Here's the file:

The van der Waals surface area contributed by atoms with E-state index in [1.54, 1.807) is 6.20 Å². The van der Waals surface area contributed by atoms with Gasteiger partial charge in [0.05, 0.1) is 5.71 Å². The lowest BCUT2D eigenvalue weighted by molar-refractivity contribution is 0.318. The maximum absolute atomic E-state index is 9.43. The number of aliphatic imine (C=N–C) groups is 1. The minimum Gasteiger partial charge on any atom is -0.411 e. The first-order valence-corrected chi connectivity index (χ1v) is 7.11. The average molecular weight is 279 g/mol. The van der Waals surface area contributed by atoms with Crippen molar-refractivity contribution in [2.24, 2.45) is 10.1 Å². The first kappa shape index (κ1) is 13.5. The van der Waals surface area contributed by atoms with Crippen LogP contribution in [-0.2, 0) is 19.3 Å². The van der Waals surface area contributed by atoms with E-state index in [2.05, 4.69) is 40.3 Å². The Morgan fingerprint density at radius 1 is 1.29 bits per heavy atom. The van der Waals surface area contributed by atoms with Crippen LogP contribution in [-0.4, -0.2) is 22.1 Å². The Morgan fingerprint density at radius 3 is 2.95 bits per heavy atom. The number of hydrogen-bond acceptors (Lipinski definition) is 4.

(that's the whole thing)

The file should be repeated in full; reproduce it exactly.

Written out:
The van der Waals surface area contributed by atoms with E-state index in [1.54, 1.807) is 6.20 Å². The van der Waals surface area contributed by atoms with Gasteiger partial charge in [0.05, 0.1) is 5.71 Å². The lowest BCUT2D eigenvalue weighted by molar-refractivity contribution is 0.318. The maximum absolute atomic E-state index is 9.43. The number of aliphatic imine (C=N–C) groups is 1. The minimum Gasteiger partial charge on any atom is -0.411 e. The first-order valence-corrected chi connectivity index (χ1v) is 7.11. The average molecular weight is 279 g/mol. The van der Waals surface area contributed by atoms with Crippen molar-refractivity contribution in [2.24, 2.45) is 10.1 Å². The first kappa shape index (κ1) is 13.5. The van der Waals surface area contributed by atoms with Crippen LogP contribution in [-0.2, 0) is 19.3 Å². The van der Waals surface area contributed by atoms with E-state index in [2.05, 4.69) is 40.3 Å². The Morgan fingerprint density at radius 1 is 1.29 bits per heavy atom. The van der Waals surface area contributed by atoms with Crippen LogP contribution in [-0.4, -0.2) is 22.1 Å². The Morgan fingerprint density at radius 3 is 2.95 bits per heavy atom. The number of hydrogen-bond acceptors (Lipinski definition) is 4.